- In certain industries, such as the theatre industry, gay men are the most likely to be affected;
- Many respondents described their harassers in a position of power – many of which used this position of power to harass/assault their target;
- A large number of participants stated that they do not/have not reported harassment due to a number of reasons – namely, participants:
- Feared reprisal, termination and were wary of future job prospects;
- Expressed lack of confidence in the reporting process;
- Worried that their complaint would go nowhere;
- Worried that filing a complaint would further complicate their time at work;
- A large number of women stated that they had been excluded from key business events due to their gender, and others believed they had been passed over for promotions due to their gender.
Given these results, we know that our workplaces have a glaringly obvious problem and a significant challenge to overcome. It begs the questions however, why is sexual harassment in the workplace (many workplaces) an ongoing issue? What has been done in terms of organizational or cultural change within companies and industries? While we do not have the definitive answer to this, another recent survey may provide some insight.
On December 18th 2017, the Gandalf Group (in partnership with KPMG, BNN and the Globe and Mail) released survey results which, amongst other things, looked at C-Suite Executives’ perspectives on the issue of sexual harassment in the workplace. The results? Shocking yet unsurprising at the same time.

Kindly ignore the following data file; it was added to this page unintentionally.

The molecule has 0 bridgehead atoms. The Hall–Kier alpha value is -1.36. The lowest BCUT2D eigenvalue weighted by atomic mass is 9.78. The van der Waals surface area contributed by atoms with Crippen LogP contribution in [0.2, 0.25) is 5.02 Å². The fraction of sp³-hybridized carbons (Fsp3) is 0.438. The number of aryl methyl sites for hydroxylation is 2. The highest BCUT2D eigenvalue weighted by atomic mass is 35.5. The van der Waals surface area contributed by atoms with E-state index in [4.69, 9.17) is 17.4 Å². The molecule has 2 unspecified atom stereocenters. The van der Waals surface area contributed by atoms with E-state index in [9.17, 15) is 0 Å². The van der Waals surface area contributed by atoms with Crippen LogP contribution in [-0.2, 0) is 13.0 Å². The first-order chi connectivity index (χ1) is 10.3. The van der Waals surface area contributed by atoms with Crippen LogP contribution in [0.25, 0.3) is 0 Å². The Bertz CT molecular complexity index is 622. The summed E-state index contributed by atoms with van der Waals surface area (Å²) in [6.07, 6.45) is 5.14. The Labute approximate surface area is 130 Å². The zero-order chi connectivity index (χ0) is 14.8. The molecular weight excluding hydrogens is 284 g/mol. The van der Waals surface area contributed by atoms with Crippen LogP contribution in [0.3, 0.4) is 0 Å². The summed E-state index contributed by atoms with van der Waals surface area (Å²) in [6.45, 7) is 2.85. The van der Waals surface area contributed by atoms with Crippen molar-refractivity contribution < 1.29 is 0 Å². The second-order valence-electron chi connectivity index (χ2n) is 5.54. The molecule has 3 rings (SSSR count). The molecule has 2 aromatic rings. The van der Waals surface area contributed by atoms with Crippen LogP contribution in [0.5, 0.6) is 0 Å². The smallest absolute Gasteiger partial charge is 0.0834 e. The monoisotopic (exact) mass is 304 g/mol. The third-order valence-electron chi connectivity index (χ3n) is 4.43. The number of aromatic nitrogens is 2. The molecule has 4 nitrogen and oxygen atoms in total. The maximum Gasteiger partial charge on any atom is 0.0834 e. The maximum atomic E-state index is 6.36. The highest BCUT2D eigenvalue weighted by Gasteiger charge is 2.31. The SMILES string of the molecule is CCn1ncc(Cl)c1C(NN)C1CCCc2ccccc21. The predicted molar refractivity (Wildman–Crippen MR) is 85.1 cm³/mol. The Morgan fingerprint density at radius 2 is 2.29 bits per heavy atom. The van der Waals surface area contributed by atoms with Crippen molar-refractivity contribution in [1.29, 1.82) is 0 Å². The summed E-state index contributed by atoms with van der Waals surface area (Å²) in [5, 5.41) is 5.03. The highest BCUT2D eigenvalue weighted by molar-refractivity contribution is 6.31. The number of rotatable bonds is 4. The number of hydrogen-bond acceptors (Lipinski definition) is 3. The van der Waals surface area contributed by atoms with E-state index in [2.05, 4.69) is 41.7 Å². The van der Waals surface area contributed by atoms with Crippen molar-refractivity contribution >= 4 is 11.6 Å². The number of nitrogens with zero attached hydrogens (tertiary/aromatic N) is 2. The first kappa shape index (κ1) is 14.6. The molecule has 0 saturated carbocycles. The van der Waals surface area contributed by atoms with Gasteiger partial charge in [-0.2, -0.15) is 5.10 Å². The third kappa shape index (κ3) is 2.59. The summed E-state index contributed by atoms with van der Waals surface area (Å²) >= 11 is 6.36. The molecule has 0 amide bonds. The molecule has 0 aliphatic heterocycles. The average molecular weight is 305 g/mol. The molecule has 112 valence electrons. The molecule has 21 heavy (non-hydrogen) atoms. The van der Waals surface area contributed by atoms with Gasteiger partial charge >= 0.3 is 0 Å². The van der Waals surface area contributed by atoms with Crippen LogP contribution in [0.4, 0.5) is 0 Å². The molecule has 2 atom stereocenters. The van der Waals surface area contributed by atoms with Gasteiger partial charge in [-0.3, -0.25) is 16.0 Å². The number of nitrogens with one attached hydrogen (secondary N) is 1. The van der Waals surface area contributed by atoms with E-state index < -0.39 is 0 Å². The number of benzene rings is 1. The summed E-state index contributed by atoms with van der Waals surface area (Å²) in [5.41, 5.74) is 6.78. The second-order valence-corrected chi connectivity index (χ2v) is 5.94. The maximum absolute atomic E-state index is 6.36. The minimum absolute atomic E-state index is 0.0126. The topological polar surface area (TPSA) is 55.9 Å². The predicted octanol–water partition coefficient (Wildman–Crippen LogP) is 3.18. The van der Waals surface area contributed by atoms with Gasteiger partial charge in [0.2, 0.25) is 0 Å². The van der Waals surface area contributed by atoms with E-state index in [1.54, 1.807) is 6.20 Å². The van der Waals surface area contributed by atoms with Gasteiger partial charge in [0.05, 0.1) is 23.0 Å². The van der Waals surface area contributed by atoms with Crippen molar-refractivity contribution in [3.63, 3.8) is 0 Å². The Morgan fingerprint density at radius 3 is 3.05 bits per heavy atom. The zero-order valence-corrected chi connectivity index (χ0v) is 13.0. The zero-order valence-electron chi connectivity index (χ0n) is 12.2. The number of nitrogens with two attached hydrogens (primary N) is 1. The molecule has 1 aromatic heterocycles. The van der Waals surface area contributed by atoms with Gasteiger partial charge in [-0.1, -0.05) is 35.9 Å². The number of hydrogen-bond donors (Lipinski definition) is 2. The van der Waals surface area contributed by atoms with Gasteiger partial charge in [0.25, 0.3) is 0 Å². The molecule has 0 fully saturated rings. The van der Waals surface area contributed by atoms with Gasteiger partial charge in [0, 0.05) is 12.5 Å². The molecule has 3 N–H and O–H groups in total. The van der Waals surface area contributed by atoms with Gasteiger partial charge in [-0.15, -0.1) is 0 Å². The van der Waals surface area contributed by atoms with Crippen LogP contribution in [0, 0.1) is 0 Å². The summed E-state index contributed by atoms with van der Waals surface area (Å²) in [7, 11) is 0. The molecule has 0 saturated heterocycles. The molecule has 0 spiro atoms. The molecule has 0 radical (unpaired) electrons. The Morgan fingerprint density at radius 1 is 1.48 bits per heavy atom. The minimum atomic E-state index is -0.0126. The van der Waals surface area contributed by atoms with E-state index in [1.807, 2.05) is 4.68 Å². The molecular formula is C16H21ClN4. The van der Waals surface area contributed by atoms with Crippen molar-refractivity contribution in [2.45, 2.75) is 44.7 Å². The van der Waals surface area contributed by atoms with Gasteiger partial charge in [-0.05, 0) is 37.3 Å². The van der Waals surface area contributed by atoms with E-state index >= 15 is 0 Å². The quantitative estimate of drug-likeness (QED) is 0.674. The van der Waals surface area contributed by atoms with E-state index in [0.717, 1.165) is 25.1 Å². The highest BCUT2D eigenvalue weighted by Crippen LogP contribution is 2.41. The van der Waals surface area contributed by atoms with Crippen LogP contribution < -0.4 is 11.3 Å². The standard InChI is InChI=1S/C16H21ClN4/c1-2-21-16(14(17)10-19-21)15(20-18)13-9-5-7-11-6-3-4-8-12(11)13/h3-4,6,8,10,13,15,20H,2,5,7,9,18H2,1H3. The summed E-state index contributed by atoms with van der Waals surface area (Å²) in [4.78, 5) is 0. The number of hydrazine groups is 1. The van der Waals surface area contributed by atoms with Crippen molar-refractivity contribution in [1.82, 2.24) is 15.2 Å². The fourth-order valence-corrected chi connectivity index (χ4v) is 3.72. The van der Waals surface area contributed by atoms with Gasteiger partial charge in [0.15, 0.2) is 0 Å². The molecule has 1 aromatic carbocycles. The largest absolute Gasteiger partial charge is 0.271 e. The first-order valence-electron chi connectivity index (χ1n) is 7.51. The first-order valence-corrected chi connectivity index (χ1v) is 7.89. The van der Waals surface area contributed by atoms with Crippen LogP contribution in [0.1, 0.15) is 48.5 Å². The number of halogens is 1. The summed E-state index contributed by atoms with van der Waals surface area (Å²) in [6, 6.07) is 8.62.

Before delving into results, it is important to consider the demographics of the survey participants involved. All participants hailed from the resources sector (oil and gas, mining and manufacturing) or the service and financial industries. Fifty per cent of the participants were CEOs, most respondents represented companies with more than 200 employees (many with over 1000 employees), 34% of participants were based in Ontario and 51% were based in Western Canada. Finally, 95% of participants were male – only 5% were female.
Survey results revealed:
- An astounding 68% of respondents said they have not heard of sexual harassment cases in their own companies;
- 52% of participants were more likely to say sexual harassment in the Canadian workplace was infrequent and rare than to say it was common and frequent;
- 69% of participants believe that sexual harassment in Canadian business is less of a problem than it was 15 years ago;
- A clear majority disagreed that sexual harassment and assault are problems in their companies. They were more likely to agree that sexual harassment and gender discrimination represent more of a problem generally speaking in business or their industry;